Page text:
Human Rights Watch interviewed three self-proclaimed members of the Tagum Death Squad and obtained the affidavit of a fourth. We also interviewed two people who had insider knowledge of the group, as well as police officers who investigated its activities over the years. The most detailed account of Tagum Death Squad operations came from Romnick Minta, a member who decided to come out and testify about the killings after members of the group murdered his brother Mario and nearly killed him as well on September 8, 2012. Wounded, in government custody, and afraid that he would be killed while detained in the Tagum City Police Station, Minta said he decided to seek refuge at the Davao del Norte Provincial Police Office, which in turn had been providing him protection.

Jomarie Abayon, the TDS member who shot the Minta brothers, also provided details of the death squad’s activities. Abayon had also wanted to testify against former Mayor Uy and his former TDS colleagues but he had a falling out with officials of the Davao del Norte police, who accused him of selling the .45 caliber pistol given to him for his own protection. He has since left Tagum City. Another former member, who talked to Human Rights Watch on condition of anonymity, confirmed many of the details provided by Minta and Abayon. Moreover, Marlon Hepalago, also a former member, signed an affidavit on October 25, 2012, detailing the killings in which he had participated.

History of the Tagum City Death Squads

The killings documented in the Human Rights Watch report attributed to the Tagum City Death Squad (TDS) have their roots in historical, social, and political factors in the southern Philippine island of Mindanao. They include: 1) A legacy of violence linked to Mindanao’s long history as a focal point for insurgencies and conflict; 2) The operations in Mindanao of local and international drug syndicates producing, marketing, and trans-shipping methamphetamine, which contribute to corruption and low morale among police and prosecutors in the area; and 3) The influence of Davao City’s long-time mayor, Rodrigo Duterte, who has been a vocal proponent of the use of violence to rid areas of common crime. [Source: Human Rights Watch, May 21, 2014 ]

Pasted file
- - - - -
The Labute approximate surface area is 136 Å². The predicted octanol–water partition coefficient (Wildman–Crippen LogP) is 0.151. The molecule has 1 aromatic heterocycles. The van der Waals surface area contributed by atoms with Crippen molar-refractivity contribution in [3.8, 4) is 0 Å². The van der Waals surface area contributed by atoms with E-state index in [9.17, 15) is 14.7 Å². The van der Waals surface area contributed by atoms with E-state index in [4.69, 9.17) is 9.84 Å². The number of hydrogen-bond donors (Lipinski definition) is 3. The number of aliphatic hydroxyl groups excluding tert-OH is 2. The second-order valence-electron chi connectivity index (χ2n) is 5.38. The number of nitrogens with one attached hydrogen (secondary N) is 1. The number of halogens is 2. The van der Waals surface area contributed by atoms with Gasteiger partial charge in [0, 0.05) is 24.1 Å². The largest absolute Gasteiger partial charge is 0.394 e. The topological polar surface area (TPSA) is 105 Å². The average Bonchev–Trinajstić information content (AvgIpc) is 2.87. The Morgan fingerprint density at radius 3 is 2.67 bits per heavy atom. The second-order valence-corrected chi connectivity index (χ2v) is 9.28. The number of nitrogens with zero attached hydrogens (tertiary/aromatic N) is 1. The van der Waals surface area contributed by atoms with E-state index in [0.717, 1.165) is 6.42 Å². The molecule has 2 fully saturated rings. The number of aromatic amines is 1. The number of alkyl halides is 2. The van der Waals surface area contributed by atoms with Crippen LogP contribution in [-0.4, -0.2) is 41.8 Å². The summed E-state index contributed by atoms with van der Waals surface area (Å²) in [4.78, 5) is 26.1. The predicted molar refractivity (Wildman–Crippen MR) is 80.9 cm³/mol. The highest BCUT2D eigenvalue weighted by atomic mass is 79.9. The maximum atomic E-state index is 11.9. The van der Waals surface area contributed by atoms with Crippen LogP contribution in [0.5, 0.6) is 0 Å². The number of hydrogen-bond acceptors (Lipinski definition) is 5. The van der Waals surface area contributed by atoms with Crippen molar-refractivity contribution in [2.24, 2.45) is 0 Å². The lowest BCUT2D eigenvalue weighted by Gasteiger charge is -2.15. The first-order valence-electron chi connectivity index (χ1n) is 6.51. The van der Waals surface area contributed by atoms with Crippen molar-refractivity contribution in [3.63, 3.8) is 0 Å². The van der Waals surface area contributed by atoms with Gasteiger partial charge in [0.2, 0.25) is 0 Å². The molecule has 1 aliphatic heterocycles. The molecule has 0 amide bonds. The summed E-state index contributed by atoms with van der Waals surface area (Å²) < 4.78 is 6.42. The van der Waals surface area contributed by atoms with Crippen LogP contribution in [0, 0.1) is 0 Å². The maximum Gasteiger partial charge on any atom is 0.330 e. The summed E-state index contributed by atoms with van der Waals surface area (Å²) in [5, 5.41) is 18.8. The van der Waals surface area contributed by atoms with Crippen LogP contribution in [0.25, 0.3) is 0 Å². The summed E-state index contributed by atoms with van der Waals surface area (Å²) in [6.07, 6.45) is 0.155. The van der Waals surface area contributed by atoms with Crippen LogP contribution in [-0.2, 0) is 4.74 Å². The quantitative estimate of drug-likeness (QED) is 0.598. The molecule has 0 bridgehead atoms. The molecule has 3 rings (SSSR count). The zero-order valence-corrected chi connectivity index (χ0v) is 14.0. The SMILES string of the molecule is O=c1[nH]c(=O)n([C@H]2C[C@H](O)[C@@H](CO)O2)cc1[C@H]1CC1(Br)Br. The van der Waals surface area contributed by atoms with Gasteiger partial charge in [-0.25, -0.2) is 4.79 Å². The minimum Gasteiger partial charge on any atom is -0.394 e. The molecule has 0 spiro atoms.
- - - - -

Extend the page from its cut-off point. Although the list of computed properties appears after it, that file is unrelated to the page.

In April 2009, the United Nations special rapporteur on extrajudicial, summary or arbitrary executions reported that death squad killings in the Philippines were a legacy of the perceived success among some Philippine government officials and security forces of extrajudicial executions as an acceptable mode of crime control. Human Rights Watch believes that such a perspective has been adopted in Tagum, a city with a population of 254,000 located one hour’s drive north of Davao City in Davao del Norte Province.

Human Rights Watch’s investigations have found that Rey Uy, the mayor of Tagum from 1998 to 2013, created his own death squad. Uy deployed the death squad to reduce the presence of perceived criminals and others that he referred to as “weeds” of his city—drug dealers, petty criminals, and those who openly inhaled solvents like glue as a cheap high. Many of these were children living on Tagum’s streets.

Human Rights Watch uncovered compelling information that local police and government officials, on Uy’s orders, organized and operated the Tagum City Death Squad. The death squad consisted of as many as 14 members. Criteria for being a target were violating Uy’s perceptions of acceptable behavior on the streets of Tagum, regardless of whether the victim’s conduct violated any laws. Indeed, many of the victims had never been convicted of any crime.

By 2005, the Tagum City Death Squad had morphed into a guns-for-hire operation whose targets included businessmen, police officers, a leader of an indigenous tribe, a judge, and former TDS members. According to several sources, some of them former TDS members, Uy assigned people whom he trusted and knew well from his previous career as a gold-mine operator to operate the death squad. These men later ordered several killings—often without Uy’s knowledge—as a personal revenue generating scheme outside of Uy’s control. The TDS was an unlawful outgrowth of Tagum City’s Civil Security Unit (CSU). The CSU was part of Uy’s effort during his 15 years as mayor to transform Tagum from a sleepy agricultural town into a modern city. Uy’s focus on municipal improvement extended to a campaign aimed to rid the city of indigents and street people, many of them children.